Smoke break!

Grant was not a patient man. Especially not this day. I chuckled quietly to myself when I saw him grab hold of the arm rest as we pulled off for the umpteenth time. Of course, he never once said anything. 

Around 5.31pm (I know, because my camera file information gave me these details)  we stopped again and while the men stood at the car facing the veld beyond, I stood on the other side of the car and took photos. Of them and the sunset.
Rudi having a smoke, Grant beside him. Even years later I can feel Grant bristling with frustration at the delay 

To be fair to my dear husband, he and I traveled extensively. In the car and even more trips on the motorbike. He and I both decided on a time to leave and we would leave then. Along the way, mainly when on the motorbike, we'd stop and take photos; pop into farm stalls and curio shops along the way. But we always reached our destination before the sun went down.

We eventually entered Bloemfontein and Rudi pulled in at the Bloem Engen One Stop to refuel. I visited the rest room and afterwards bought a snack for each of us. It was now 10pm and there was no ready food at home. 

If we ever got there! 

From Bloemfontein to the turnoff to Winburg (a town 60km from Marquard), we still traveled on the N1. Then we turned onto the regional road and had to slow to a crawl because of the potholes. These last kilometers were a nightmare, and as I said above, Grant and I would have been home many hours before this. 

Finally we drove up the street where we had our home. Rudi used the remote which opened the gate. Both Eddie and Skabby came bounding onto the driveway in front of the car. Rudi (saying afterwards he was trying to avoid the dogs) turned sharply, too close to the gate post...

...and heard a loud scraping noise. 

As Rudi parked the car on our patio, both front doors flew open, both men jumped out and went to assess the damage. 

Rudi had scraped the left real wheel rim! 

Grant was telling Rudi, "Not too bad; don't worry, Mate"; I unobtrusively took my luggage, greeted the excited dogs and went indoors. 

To bed.

Next morning while walking the dogs on the golf course, I phoned Rina. When I told her what had happened, she burst out laughing  saying I can thank my lucky stars Rudi is so slow!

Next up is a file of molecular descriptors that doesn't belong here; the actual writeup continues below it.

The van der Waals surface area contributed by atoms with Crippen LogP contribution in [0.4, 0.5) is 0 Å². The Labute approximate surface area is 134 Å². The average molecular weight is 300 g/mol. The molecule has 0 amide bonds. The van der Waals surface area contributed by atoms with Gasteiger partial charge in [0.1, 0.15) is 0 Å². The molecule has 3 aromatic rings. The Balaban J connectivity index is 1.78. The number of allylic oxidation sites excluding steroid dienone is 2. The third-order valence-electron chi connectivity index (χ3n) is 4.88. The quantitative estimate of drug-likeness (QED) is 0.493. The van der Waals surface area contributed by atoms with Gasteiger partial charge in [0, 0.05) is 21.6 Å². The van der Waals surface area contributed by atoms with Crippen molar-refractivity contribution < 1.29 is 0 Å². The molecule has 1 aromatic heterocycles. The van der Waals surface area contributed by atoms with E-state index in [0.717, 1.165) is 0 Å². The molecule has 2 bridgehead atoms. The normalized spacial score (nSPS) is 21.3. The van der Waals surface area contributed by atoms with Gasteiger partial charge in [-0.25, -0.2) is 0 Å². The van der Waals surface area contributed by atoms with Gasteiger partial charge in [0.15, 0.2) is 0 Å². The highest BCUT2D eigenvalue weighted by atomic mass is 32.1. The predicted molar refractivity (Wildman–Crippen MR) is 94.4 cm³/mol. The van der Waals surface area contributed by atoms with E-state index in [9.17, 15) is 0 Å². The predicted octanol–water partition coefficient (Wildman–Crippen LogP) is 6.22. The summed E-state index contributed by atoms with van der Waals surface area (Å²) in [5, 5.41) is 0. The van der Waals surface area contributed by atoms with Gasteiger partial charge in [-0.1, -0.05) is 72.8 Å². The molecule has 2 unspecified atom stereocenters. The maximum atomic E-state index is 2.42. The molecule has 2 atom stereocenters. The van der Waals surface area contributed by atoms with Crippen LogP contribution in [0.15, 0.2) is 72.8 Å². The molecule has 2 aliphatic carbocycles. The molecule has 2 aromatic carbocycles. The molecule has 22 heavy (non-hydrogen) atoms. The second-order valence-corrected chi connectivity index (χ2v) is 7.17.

Rudi passed away in October 2017. Grant at the end of November 2017.  Bertus passed away in March 2018.  These three intripids are managing earthmoving companies in the sky. 

None the wiser! 

Kitties help Mum

Hello all Mum's blogger friends; this is Ambrose posting about how we kitties help Mum while she has been not - too - well. 
 Mum enjoys our company so I stay close by her 
Aunty Jenny, Mum's nursing friend, brought this cheerful comforter for Mum to snuggle under. Of course, I love it too! Here I am lying against Mum's legs while she works at her line-on business

When the other nurse comes to help Mum, Missy jumps onto the cupboard and looks down on them both. The nurse is very stern looking and wearing a mask (as all yoomens have to now) she seems even more frightening. But she is helping Mum to get better by putting plastic paper on Mum's leg. 
Missy on the cupboard while Mum's nurse is in the room

Below the lady kitties hog the bar heater. Behind the heater is a ridge in the carpet. Mum's house was the farm workshop and was built near a big tree. The tree has since died, but the root is under the bedroom floor. Unca Shadow used to like sharpening his claws on this handy root under the floor. Nowadays, only Chappie uses it. 
 The girl kitties enjoy the bar heater

To all the other kitties out there, be safe with your yoomens. 

Saturday, July 18, 2020

Saturday Critters from my archives

Good morning to all my dear blogger friends. I have had two weeks of rest although I am walking about as much as I can, doing things around the house. But I seem to end up resting on the bed most of the day. The scar is healing well according to the sister who dresses it twice a week.
Not to put too fine a point on it, above is what the wound looks like, albeit it's on my calf.